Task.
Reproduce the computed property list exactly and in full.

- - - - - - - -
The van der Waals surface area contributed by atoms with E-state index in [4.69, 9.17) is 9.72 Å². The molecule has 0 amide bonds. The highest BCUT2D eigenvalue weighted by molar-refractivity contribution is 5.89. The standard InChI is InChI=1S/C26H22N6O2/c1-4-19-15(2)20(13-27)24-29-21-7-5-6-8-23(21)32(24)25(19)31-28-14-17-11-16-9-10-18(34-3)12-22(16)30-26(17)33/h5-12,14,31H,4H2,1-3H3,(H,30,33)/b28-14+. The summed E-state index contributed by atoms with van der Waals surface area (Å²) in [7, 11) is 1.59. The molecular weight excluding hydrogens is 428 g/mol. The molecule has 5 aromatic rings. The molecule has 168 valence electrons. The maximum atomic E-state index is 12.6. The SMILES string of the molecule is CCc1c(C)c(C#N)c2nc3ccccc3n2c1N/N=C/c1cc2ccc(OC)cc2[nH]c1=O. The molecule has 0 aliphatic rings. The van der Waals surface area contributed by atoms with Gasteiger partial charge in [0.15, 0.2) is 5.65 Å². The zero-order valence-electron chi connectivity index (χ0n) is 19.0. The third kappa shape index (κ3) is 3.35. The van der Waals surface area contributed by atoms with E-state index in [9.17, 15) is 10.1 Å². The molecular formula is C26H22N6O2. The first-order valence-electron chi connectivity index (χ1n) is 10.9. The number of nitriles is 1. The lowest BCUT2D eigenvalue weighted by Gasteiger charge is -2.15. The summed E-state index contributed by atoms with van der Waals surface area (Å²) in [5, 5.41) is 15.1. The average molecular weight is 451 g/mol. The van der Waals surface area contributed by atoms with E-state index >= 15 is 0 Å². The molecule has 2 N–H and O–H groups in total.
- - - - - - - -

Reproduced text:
The van der Waals surface area contributed by atoms with E-state index in [4.69, 9.17) is 9.72 Å². The molecule has 0 amide bonds. The highest BCUT2D eigenvalue weighted by molar-refractivity contribution is 5.89. The standard InChI is InChI=1S/C26H22N6O2/c1-4-19-15(2)20(13-27)24-29-21-7-5-6-8-23(21)32(24)25(19)31-28-14-17-11-16-9-10-18(34-3)12-22(16)30-26(17)33/h5-12,14,31H,4H2,1-3H3,(H,30,33)/b28-14+. The summed E-state index contributed by atoms with van der Waals surface area (Å²) in [7, 11) is 1.59. The molecular weight excluding hydrogens is 428 g/mol. The molecule has 5 aromatic rings. The molecule has 168 valence electrons. The maximum atomic E-state index is 12.6. The SMILES string of the molecule is CCc1c(C)c(C#N)c2nc3ccccc3n2c1N/N=C/c1cc2ccc(OC)cc2[nH]c1=O. The molecule has 0 aliphatic rings. The van der Waals surface area contributed by atoms with Gasteiger partial charge in [0.15, 0.2) is 5.65 Å². The zero-order valence-electron chi connectivity index (χ0n) is 19.0. The third kappa shape index (κ3) is 3.35. The van der Waals surface area contributed by atoms with E-state index in [9.17, 15) is 10.1 Å². The molecular formula is C26H22N6O2. The first-order valence-electron chi connectivity index (χ1n) is 10.9. The number of nitriles is 1. The lowest BCUT2D eigenvalue weighted by Gasteiger charge is -2.15. The summed E-state index contributed by atoms with van der Waals surface area (Å²) in [5, 5.41) is 15.1. The average molecular weight is 451 g/mol. The van der Waals surface area contributed by atoms with E-state index >= 15 is 0 Å². The molecule has 2 N–H and O–H groups in total.